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Fast Offerings: A Manifestation of Compassion

Fast Offerings: A Manifestation of Compassion
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Elder Adonay S. Obando, Spain
Area Seventy


Area Seventy

The apostle Paul taught that all the law is fulfilled in one word: Thou shalt love [sic].[1] True love, Paul continues teaching, comes from a pure heart and a faith unfeigned.[2]  An essential part of our faith is reaching self-reliance, both spiritually and temporally.  Self-reliance has been and is one of the priorities taught to the Saints in this dispensation.  However, the path to self-reliance can be long and sometimes accompanied by interruptions, illnesses, financial crises, and personal and other decisions [, which] can interrupt the path to temporal self-reliance, one aspect of self-reliance.  The other is spiritual self-reliance.  Both are inseparable sides of the same coin:  complete self-reliance.[3]

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Without pausing to judge the reason for the misfortune of our brothers and sisters in their times of need, true love should move us to compassion, which, in scriptural terms, has a literal meaning: “to suffer with others.”[4]  The Savior, “having the bowels of mercy; being filled with compassion towards the children of men,”[5] is, for us, the perfect example of compassion and charity.  Each time that the Lord was close to someone in hardship or tribulation, He did not distract himself in finding out the reasons or condemning the poor decision.  In His perfect love, He had compassion for each one of them and immediately acted, blessing them in their need or malady. 

Just as the widow,[6] who did not have whence to give, gave an offering, each member of the Church has the marvelous privilege of sharing the divine gift of compassion through fasts and offerings.  Without regard to social position[7] or available means, Latter-day Saints fast once a month, both to strengthen our spiritual self-reliance and to help others in need to reach theirs through the payment of fast offerings.

The Lord called Zion His people,[8] considering that they fulfilled three requirements for virtue:  They were of one heart, they dwelt in righteousness, and there were no poor among them.  It is not by chance that the meaning of Zion is “pure in heart.”[9]  Once more, the scriptures show us that the purity of the heart brings about compassion and mercy, in turn engendering charity.  Understanding the commandment “Thou shalt love thy neighbour as thyself,”[10] on the part of the people of Enoch, led them to have compassion, to suffer with each one of their less fortunate brothers and sisters, and to work together to bring relief to the poor and the needy to the point of having no more poor among them.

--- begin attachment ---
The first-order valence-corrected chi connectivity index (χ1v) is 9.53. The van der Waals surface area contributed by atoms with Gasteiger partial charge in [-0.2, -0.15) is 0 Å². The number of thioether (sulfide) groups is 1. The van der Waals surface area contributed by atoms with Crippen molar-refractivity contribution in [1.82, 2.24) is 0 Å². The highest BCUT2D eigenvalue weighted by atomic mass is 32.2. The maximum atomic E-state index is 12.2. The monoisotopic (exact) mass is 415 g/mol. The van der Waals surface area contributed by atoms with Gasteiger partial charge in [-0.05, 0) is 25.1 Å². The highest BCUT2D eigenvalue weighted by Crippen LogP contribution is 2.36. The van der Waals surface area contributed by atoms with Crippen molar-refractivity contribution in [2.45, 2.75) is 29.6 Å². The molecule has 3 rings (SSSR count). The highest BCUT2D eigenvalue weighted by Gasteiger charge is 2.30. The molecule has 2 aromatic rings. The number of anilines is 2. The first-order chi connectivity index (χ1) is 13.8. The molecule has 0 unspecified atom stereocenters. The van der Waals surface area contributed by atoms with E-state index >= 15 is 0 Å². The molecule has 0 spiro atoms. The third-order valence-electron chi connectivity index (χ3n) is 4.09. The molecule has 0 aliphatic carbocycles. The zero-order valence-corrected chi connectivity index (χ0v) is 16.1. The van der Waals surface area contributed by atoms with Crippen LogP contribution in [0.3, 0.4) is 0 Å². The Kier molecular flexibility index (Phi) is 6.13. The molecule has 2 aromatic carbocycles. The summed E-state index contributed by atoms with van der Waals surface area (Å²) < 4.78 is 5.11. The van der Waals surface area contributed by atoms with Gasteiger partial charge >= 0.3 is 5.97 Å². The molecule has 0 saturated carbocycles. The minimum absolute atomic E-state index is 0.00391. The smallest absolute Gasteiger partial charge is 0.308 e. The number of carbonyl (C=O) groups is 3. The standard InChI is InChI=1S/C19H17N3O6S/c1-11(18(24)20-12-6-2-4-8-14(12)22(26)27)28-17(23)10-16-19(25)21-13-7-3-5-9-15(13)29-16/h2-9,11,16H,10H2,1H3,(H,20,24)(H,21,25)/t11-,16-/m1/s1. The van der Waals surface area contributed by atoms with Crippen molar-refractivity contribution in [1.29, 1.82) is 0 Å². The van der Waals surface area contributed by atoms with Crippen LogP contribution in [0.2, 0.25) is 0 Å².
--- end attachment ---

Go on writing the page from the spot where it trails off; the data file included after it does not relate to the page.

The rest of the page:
In a world that increasingly averts the Savior’s teachings, many of our brothers and sisters struggle to fully grow in adverse conditions and surroundings, or those of limited possibilities.  We can renew our faith through compassion.  Our belief in Jesus Christ and His gospel are [sic] sufficient to develop compassion and love for people in need.  With conviction in the hope of a better world, we can contribute with generous fast offerings from a heart filled with love and compassion for our [sic] brothers and sisters.

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As we move throughout this life with a grateful attitude, we will be sensitive to the fact that there are always people with needs greater than ours.  We will be as the widow who, even in the most dreadful circumstances, considered it a sacred privilege to contribute to the poor and the needy.

We can make fasting and the payment of fast offerings a part of our life, teaching it to and instilling it in our families and congregations.  Your faithful observance will bring light to His disciples,[11] the Savior will be our guide, and His people will be as a spring whose waters never fail.[12]  Above all, we will care for the poor and the needy, all as children of the same Father, sustained by His love, retaining a remission of our sins, thus being able to walk guiltless before God.[13]

 


[1] Galatians 5:14

[2] 1 Timothy 1:5

[3] Dieter F. Uchtdorf, “Providing in the Lord’s Way,” October 2011

[4] The Guide to the Scriptures: Compassion

[5] Mosiah 15:9

[6] Mark 12:41-44

[7] Deuteronomy 16:17

[8] Moses 7:18

[9] Doctrine and Covenants 97:21

[10] Matthew 22:39

[11] Isaiah 58

[12] Isaiah 58

[13] Mosiah 4:26